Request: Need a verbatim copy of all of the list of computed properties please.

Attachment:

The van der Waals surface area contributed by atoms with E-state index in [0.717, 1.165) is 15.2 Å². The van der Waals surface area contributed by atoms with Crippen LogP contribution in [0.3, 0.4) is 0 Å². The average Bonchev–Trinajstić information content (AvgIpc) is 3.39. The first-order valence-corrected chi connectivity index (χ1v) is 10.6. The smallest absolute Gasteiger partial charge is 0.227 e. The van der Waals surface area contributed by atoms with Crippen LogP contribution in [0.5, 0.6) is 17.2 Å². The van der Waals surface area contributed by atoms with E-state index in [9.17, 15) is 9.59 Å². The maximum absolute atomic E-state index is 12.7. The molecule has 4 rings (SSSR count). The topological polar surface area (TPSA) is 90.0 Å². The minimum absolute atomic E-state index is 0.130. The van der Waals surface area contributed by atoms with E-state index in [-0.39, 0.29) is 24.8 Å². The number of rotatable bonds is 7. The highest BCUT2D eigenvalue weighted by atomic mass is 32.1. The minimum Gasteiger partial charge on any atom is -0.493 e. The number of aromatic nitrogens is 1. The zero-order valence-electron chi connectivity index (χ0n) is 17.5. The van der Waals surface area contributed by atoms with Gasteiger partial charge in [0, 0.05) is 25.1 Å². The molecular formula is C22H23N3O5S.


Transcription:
The van der Waals surface area contributed by atoms with E-state index in [0.717, 1.165) is 15.2 Å². The van der Waals surface area contributed by atoms with Crippen LogP contribution in [0.3, 0.4) is 0 Å². The average Bonchev–Trinajstić information content (AvgIpc) is 3.39. The first-order valence-corrected chi connectivity index (χ1v) is 10.6. The smallest absolute Gasteiger partial charge is 0.227 e. The van der Waals surface area contributed by atoms with Crippen LogP contribution in [0.5, 0.6) is 17.2 Å². The van der Waals surface area contributed by atoms with E-state index in [9.17, 15) is 9.59 Å². The maximum absolute atomic E-state index is 12.7. The molecule has 4 rings (SSSR count). The topological polar surface area (TPSA) is 90.0 Å². The minimum absolute atomic E-state index is 0.130. The van der Waals surface area contributed by atoms with E-state index in [-0.39, 0.29) is 24.8 Å². The number of rotatable bonds is 7. The highest BCUT2D eigenvalue weighted by atomic mass is 32.1. The minimum Gasteiger partial charge on any atom is -0.493 e. The number of aromatic nitrogens is 1. The zero-order valence-electron chi connectivity index (χ0n) is 17.5. The van der Waals surface area contributed by atoms with Gasteiger partial charge in [0, 0.05) is 25.1 Å². The molecular formula is C22H23N3O5S.